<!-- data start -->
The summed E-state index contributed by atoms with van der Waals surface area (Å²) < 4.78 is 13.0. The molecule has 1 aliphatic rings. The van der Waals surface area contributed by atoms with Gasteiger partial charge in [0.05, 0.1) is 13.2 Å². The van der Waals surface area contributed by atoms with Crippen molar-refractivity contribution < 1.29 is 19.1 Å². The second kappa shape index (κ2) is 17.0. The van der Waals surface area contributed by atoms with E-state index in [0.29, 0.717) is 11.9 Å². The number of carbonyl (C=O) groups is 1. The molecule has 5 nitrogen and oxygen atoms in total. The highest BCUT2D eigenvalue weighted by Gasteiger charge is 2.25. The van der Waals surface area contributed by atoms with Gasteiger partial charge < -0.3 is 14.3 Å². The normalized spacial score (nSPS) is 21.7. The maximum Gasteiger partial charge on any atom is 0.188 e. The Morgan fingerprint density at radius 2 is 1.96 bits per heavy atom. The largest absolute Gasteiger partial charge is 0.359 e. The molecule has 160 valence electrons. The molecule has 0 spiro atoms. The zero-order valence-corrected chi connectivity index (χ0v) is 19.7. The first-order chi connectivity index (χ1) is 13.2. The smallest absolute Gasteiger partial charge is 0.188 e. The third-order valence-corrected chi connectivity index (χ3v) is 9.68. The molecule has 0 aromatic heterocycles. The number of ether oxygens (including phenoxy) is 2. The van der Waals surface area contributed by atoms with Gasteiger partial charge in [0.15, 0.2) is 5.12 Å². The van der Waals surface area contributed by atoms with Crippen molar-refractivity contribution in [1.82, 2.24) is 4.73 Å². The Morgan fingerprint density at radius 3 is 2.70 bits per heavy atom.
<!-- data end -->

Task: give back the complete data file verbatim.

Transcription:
The summed E-state index contributed by atoms with van der Waals surface area (Å²) < 4.78 is 13.0. The molecule has 1 aliphatic rings. The van der Waals surface area contributed by atoms with Gasteiger partial charge in [0.05, 0.1) is 13.2 Å². The van der Waals surface area contributed by atoms with Crippen molar-refractivity contribution < 1.29 is 19.1 Å². The second kappa shape index (κ2) is 17.0. The van der Waals surface area contributed by atoms with E-state index in [0.29, 0.717) is 11.9 Å². The number of carbonyl (C=O) groups is 1. The molecule has 5 nitrogen and oxygen atoms in total. The highest BCUT2D eigenvalue weighted by Gasteiger charge is 2.25. The van der Waals surface area contributed by atoms with Gasteiger partial charge < -0.3 is 14.3 Å². The normalized spacial score (nSPS) is 21.7. The maximum Gasteiger partial charge on any atom is 0.188 e. The Morgan fingerprint density at radius 2 is 1.96 bits per heavy atom. The largest absolute Gasteiger partial charge is 0.359 e. The molecule has 160 valence electrons. The molecule has 0 spiro atoms. The zero-order valence-corrected chi connectivity index (χ0v) is 19.7. The first-order chi connectivity index (χ1) is 13.2. The smallest absolute Gasteiger partial charge is 0.188 e. The third-order valence-corrected chi connectivity index (χ3v) is 9.68. The molecule has 0 aromatic heterocycles. The number of ether oxygens (including phenoxy) is 2. The van der Waals surface area contributed by atoms with Gasteiger partial charge in [0.15, 0.2) is 5.12 Å². The van der Waals surface area contributed by atoms with Crippen molar-refractivity contribution in [1.82, 2.24) is 4.73 Å². The Morgan fingerprint density at radius 3 is 2.70 bits per heavy atom.